Google’s video-sharing platform YouTube now lets creators add augmented reality (AR) selfie filters to their YouTube Stories, per a blog post. Google updated ARCore, its software development kit for AR experiences, with an Augmented Faces API that lets creators add animated masks, glasses, 3D hats and other digital overlays to their selfies.
Google said its machine learning (ML) technology doesn’t require a dedicated depth scanner, as found in some smartphone models, to create a detailed model of a person’s face. Instead, the technology can create a 3D image from a single camera and track movements and facial expressions more accurately to create a 3D mesh.
YouTube creators — who generally must have at least 10,000 subscribers — are the first people to have access to the AR filters. The video platform last year expanded YouTube Stories — which consist of mobile-only videos that disappear after a week – to creators, per CNet.
AR face filters have been a fixture on Snapchat for years, giving brands the chance to offer mobile users an interactive experience they can share with friends, family and followers. Google’s YouTube is getting on board with AR filters by letting its creator community experiment with the feature to add digital imagery to their Stories, another Snapchat innovation that other social media platforms have copied. While YouTube's latest AR tech is limited to its creator community, Google's ARCore SDK and ML Kit Face Contour Detection API are available to all software developers. That means ad agencies and mobile marketers with software development teams can create AR experiences for smartphone users. Examples include virtual try-on’s of makeup, hair coloring and fashion accessories like hats, glasses and jewelry.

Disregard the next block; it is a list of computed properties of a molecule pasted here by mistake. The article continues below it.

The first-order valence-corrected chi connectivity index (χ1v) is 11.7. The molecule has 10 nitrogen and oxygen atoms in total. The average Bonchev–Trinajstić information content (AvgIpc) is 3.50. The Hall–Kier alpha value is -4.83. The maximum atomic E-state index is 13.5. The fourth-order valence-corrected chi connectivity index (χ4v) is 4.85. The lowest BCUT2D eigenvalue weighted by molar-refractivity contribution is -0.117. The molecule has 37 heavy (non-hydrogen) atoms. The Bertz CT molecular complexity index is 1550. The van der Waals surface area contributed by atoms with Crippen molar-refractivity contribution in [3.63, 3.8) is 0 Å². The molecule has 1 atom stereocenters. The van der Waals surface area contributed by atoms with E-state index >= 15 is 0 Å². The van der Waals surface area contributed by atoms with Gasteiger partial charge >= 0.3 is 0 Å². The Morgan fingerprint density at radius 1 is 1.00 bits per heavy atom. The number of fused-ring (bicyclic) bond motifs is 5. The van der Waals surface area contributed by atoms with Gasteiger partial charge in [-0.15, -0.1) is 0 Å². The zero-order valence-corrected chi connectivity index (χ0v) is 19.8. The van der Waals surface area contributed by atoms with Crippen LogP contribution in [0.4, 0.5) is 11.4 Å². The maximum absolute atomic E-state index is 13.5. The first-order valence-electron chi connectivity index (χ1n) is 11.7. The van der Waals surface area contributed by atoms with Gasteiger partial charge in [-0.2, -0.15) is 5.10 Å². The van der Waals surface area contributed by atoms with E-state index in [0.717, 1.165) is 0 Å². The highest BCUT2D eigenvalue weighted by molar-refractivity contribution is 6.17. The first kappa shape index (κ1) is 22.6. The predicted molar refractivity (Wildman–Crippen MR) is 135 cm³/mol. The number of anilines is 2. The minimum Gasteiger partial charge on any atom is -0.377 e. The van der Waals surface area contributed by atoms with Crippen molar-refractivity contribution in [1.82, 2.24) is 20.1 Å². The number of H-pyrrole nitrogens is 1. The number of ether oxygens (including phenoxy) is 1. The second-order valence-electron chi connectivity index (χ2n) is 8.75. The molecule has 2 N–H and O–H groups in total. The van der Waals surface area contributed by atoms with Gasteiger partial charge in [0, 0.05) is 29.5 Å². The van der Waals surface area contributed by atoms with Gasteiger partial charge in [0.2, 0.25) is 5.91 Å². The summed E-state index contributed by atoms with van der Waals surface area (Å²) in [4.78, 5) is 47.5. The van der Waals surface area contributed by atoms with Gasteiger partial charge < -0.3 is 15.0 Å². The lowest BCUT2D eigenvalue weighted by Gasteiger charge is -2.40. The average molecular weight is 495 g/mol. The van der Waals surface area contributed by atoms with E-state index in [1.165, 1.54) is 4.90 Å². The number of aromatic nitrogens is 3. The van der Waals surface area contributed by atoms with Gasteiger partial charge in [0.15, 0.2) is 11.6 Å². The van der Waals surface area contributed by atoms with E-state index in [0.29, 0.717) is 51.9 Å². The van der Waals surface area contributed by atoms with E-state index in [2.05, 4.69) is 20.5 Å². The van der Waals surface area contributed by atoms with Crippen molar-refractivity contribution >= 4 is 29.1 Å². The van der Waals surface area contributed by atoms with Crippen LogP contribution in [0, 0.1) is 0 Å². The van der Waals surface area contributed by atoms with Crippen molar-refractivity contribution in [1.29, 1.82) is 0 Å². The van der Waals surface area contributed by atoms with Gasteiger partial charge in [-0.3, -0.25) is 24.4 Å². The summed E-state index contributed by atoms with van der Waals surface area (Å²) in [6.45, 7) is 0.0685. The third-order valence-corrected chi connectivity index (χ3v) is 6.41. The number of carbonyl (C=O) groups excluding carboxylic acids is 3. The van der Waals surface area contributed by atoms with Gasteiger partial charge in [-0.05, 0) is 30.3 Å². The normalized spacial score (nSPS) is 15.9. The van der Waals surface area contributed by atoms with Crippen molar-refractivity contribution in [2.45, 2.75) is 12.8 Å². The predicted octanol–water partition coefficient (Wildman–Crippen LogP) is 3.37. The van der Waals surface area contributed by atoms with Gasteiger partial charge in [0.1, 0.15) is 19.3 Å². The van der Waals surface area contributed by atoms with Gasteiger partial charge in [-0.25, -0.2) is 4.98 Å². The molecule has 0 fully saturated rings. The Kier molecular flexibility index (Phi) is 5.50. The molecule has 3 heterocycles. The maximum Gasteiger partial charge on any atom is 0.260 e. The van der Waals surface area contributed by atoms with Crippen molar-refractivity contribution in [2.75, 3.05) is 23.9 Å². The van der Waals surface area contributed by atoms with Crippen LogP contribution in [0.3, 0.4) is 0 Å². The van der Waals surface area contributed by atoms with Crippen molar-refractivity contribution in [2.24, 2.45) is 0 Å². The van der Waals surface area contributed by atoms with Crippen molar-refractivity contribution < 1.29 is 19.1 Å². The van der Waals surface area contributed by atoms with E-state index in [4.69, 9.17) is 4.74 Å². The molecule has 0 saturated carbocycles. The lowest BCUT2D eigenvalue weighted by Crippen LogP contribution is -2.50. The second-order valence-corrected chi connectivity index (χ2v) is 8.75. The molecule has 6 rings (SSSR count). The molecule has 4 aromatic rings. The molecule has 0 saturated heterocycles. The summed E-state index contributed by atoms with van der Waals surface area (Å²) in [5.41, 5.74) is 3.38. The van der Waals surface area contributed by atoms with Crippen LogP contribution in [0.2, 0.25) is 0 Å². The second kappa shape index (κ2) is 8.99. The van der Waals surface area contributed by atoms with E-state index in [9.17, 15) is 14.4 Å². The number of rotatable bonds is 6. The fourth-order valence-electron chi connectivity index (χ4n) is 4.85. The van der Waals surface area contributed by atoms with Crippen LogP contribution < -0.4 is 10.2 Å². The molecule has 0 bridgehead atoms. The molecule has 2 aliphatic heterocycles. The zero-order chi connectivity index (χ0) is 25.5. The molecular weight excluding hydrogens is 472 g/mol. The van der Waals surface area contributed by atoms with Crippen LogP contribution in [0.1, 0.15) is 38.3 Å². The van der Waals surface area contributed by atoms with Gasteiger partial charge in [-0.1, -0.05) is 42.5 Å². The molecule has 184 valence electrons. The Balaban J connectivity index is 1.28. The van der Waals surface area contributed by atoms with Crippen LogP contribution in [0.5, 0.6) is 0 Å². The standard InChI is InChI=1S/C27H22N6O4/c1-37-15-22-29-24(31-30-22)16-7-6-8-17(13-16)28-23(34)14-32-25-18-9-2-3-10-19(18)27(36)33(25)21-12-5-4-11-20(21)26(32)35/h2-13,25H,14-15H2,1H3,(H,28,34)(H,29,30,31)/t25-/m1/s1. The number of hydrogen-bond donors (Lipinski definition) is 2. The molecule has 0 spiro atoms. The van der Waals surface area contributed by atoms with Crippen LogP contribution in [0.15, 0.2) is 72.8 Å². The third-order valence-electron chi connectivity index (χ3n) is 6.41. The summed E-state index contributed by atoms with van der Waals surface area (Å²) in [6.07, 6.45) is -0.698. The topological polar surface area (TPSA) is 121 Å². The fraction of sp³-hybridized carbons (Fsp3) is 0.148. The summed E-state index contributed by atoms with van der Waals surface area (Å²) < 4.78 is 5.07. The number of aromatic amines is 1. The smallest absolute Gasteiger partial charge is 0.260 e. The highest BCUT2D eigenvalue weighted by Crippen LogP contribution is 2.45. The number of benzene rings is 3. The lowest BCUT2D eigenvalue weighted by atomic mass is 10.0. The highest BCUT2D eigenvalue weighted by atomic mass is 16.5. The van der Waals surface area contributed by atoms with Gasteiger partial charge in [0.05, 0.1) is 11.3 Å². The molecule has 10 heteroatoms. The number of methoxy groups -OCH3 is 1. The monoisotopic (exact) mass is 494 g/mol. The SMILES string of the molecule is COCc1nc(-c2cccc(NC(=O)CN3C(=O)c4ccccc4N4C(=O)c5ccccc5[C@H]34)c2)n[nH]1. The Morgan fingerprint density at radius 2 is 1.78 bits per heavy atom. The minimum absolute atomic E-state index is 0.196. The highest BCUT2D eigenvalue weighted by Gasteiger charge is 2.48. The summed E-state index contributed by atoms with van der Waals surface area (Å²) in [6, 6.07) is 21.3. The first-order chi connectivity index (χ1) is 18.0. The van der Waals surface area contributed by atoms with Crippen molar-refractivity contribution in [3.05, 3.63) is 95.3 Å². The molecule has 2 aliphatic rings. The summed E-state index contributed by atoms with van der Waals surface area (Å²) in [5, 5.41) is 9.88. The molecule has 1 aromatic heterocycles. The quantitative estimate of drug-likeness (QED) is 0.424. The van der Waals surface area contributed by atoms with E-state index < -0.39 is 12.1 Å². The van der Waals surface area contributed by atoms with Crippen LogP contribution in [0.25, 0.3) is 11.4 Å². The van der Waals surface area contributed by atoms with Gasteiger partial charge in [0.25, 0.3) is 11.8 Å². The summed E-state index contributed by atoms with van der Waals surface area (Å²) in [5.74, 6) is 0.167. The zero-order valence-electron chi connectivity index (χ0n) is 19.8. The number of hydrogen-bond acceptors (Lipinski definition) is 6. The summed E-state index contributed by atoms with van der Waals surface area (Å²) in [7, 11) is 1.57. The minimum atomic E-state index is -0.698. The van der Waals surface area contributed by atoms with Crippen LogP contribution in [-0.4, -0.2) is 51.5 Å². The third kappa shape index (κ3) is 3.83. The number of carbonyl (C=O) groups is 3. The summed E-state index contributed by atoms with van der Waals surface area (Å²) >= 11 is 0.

By developing an AR technology that doesn’t require a 3D depth scanner, Google is taking aim at Apple’s rival mobile operating system. Apple first added depth scanning hardware to the iPhone X in 2017 to power its FaceID security feature and animojis. Because most Android-based phones don’t have a depth scanner, Google’s technology has the potential to reach a wider group of mobile users whose phones only have a single rear-facing camera. The latest ARCore SDK also will give app developers a chance to improve the AR features in their apps and make the digital images look more realistic, as Google notes in its blog.
Dior, Adidas and Warby Parker are among the fashion brands that have used AR selfies to let mobile users interact with their merchandise, while many major cosmetic brands have offered virtual try-on's of lipstick, eye shadow and blush. The demonstrations help shoppers to better evaluate products before making a purchase and to reduce product returns, according to Perfect, a developer of AR beauty technology. The more realistic renditions of AR imagery that Google promises likely will help marketers create more effective demonstrations of their products.